Saturday, December 26, 2009

World Crafts Village

Every year for Christmas, my mother-in-law asks me what I'd like from World Crafts Village, a nonprofit organization that supports artisans around the world by selling their handcrafted products. Most of the artisans are combating poverty, and World Crafts allows them to recieve fair trade prices for their work. I really enjoy reading the short descriptions of each group that makes a certain item. They have all kinds of stuff from all over the world.

This year I asked for some embroidered Christmas ornaments from Yunnan, China. I love the blue on white. We don't have very many ornaments for our tree yet, and these are really nice ones.

I'd been wanting this Turkish bowl set for a few years and was so surprised to receive it. I have a thing for handmade bowls, not mugs or plates or anything else--just bowls. I love the colors and detailed designs on these handpainted ones. (They're so nice, I'm almost afraid to use them!) The information that came with the bowls said that they're the type people have used for thousands of years to serve finger foods to guests, such as olives, nuts, and dates.

This tote's design is called the "Doors of Aceh", which represent the opening of Indonesia to the rest of the world. I'm planning on using it as my "mom purse" after the baby is born, since it's a lot bigger than the one I use now. I think the common theme in what I like about ethnic designs is the complexity and attention to detail. Most of the textiles and pottery of modern America is so plain and unadorned--it makes me appreciate the intricacy found in other culture's traditional style.
So, if you're into handmade stuff from other countries, or need ideas for presents--this is the place to go. They have items for any price range, I think the most expensive thing is the $200 Turkish area rug with a Mount Ararat design on it--amazing. (Maybe I'll save up all my Christmas money for that one next year.)

last-minute presents

I made three pairs of these slippers for friends that have cold wooden floors in their houses. I looked at a few different slipper patterns and ideas, but ended up making my own pattern and figuring out solutions to various problems that came up.

They are surprisingly easy to make and, since I did 3 sets of them and am now an expert, I'm hoping to put together a tutorial to post in a few weeks.

This is a close-up shot of an upside-down slipper. I wanted to show the sole, which is covered in a thin layer of silicone. I read online that it's a great way to make the slippers have traction, so they won't slip on smooth floors. I was a little unsure about spreading silicone on a nicely finished slipper, but it works wonderfully!

While we drove to St. Louis to see my husband's family for Christmas, I decided it was a good time to knit these fingerless mitts for a friend of mine. She has four children and mentioned once that she can't wear gloves because she's always dealing with carseat buckles and zippers and things she needs tactile ability for. So I thought she could at least keep her wrists and palms warm with some fingerless mitts, even if her fingers are still exposed. I used the Lovisa pattern from ravelry, but changed a lot of it. I made them shorter, used only one color, added ribbing at the two ends, and actually had to start over with 10 less stitches than the pattern because they were huge. (I must have had the wrong gauge or something.) But they came out nicely.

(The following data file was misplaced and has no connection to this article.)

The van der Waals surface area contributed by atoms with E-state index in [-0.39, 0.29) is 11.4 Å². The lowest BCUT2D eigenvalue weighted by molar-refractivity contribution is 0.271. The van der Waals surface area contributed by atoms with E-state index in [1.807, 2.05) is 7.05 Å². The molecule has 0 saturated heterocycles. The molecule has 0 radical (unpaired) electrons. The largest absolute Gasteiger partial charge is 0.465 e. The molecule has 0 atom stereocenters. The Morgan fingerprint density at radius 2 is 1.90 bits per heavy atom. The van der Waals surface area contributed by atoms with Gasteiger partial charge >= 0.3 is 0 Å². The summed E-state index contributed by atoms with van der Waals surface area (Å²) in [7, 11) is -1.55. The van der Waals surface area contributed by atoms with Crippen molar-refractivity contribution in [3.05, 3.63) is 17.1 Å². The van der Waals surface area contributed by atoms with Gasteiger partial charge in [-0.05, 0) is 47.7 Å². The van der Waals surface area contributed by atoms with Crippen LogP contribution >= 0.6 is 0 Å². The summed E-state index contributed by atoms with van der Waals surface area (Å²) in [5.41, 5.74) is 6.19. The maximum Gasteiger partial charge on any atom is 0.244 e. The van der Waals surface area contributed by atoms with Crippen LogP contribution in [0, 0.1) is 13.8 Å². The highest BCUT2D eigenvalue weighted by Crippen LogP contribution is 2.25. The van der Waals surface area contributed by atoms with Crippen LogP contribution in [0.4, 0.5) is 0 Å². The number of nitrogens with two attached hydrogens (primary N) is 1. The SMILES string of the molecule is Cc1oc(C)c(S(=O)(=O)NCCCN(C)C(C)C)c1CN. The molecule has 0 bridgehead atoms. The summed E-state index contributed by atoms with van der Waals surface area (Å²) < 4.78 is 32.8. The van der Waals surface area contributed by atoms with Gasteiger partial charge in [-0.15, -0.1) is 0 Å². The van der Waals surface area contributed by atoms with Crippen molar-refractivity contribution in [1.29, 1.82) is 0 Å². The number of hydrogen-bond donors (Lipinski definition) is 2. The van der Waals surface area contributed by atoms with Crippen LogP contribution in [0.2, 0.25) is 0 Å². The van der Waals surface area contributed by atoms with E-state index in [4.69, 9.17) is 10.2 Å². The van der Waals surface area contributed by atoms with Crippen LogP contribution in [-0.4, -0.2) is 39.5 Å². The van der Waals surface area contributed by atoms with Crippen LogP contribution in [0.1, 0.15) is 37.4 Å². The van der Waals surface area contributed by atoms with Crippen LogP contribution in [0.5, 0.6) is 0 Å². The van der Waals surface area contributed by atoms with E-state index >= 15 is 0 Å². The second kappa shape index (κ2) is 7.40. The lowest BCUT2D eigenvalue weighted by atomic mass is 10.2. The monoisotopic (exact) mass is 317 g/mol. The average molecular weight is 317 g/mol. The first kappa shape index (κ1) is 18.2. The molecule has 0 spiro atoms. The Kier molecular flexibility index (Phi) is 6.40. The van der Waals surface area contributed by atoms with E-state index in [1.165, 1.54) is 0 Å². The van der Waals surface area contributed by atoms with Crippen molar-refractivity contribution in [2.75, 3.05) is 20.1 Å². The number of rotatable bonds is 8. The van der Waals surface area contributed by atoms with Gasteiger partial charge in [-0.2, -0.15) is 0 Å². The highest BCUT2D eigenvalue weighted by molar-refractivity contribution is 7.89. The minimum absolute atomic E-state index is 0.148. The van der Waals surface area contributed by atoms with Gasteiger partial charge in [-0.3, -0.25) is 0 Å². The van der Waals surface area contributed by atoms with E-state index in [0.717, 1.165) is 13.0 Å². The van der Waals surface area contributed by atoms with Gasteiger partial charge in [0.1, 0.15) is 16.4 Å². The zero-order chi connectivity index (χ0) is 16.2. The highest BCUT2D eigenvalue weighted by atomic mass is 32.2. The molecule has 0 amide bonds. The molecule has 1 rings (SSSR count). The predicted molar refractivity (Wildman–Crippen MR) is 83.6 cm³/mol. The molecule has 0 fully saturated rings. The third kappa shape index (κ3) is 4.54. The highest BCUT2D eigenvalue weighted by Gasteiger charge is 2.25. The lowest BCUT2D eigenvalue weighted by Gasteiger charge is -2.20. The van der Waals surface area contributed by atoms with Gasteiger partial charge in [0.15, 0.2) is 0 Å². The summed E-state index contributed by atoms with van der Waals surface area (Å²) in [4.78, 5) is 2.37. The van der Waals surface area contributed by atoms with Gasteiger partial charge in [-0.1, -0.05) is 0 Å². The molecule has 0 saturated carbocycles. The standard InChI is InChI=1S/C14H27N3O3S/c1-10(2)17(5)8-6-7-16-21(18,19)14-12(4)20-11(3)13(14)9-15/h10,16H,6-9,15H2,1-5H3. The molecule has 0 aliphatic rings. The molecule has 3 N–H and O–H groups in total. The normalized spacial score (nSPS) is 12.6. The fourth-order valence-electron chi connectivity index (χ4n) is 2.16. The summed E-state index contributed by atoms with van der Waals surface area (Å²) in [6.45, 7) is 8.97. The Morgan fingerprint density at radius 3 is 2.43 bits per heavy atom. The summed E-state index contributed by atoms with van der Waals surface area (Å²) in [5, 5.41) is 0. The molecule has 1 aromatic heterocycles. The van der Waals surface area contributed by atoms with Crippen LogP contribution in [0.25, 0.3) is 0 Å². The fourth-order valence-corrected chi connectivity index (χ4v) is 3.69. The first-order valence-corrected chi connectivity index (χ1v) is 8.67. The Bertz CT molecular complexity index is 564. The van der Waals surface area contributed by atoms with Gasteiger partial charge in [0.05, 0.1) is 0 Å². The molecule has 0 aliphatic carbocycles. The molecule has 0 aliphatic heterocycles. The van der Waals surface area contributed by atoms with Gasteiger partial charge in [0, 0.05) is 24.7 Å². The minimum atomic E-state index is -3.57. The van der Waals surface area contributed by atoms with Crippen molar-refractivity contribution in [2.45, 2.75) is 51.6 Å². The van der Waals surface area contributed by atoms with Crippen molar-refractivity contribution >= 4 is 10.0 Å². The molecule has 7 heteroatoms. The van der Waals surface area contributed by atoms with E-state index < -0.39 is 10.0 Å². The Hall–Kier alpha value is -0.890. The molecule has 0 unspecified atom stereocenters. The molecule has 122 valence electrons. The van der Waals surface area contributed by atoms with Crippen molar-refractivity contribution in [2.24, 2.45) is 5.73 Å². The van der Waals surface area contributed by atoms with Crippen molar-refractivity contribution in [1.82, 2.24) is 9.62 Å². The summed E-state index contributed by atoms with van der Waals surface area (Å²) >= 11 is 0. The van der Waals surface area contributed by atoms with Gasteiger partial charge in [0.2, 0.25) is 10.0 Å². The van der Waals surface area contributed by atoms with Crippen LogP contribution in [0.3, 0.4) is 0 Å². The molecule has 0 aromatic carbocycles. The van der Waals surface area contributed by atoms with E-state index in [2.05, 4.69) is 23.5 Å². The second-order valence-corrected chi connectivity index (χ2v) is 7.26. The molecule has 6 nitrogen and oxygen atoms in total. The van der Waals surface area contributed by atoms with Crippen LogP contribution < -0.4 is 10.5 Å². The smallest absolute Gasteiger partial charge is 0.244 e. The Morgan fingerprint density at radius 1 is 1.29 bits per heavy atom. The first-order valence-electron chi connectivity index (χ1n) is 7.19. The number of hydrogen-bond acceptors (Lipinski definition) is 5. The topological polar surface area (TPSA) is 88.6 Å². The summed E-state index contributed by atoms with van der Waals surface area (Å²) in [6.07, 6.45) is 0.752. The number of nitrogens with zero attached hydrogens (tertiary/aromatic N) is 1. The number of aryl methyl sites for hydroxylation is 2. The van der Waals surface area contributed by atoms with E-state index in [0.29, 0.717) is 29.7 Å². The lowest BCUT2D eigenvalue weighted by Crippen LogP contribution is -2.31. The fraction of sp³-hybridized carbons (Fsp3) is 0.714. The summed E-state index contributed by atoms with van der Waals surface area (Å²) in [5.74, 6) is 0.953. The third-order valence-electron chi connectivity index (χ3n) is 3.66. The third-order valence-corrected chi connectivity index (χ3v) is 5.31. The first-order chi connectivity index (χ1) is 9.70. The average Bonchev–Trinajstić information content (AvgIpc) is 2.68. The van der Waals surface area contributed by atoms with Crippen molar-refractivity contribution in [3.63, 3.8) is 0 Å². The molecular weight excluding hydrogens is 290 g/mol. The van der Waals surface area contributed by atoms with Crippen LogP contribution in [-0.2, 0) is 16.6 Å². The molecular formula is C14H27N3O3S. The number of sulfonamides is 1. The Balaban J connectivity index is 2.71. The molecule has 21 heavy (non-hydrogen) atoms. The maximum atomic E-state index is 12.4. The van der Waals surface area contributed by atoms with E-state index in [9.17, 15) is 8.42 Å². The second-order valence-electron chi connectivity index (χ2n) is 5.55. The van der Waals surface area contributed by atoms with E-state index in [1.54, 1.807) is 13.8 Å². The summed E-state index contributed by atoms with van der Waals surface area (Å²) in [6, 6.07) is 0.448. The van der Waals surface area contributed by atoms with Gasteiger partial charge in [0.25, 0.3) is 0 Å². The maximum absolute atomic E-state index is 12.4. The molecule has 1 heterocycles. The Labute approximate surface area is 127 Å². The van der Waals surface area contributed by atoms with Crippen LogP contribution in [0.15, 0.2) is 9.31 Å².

We had a white Christmas here in Kansas City, it's been snowing for two days now. I wish I could get a good picture of it. There's just nothing more contenting in the winter time than to knit or weave by the fire and watch the snowflakes coming down in thick flakes outside.

Sunday, December 6, 2009

Christmas Projects

Here's a few things I've been working on for Christmas presents. First, a wrist pincushion using an offset square that I found a sewing tutorial for on Planet June's blog. (She gave excellent instructions!) This is for one of my co-workers who does a lot of sewing for Missouri Town. It was an extremely easy and quick project, and I really like the unique shape.

Next, a pillow for our annual Weavers Guild gift exchange. This year the theme was rectangles. I'd seen a pillow in a department store last year that was decorated with strips of different ribbons, and of course I thought, I could do that! The gift exchange can be anything sewn, woven, felted, etc., and I chose the easy route this year. If you're going to weave something, it's much better to have extra from an earlier project, since last-minute weaving doesn't really work.

Also, these baby oxen are a present for my other friend from Missouri Town (the ox-driver). I'm using the lamb pattern I made last summer and will eventually give them needle-felted horns and spots. I'll be sure to post a finished picture.
Of course, I have at least 4 other projects going that need to be finished in the next two weeks, so hopefully they will get done in time!
Do you have any great handmade Christmas presents that you've either given or recieved?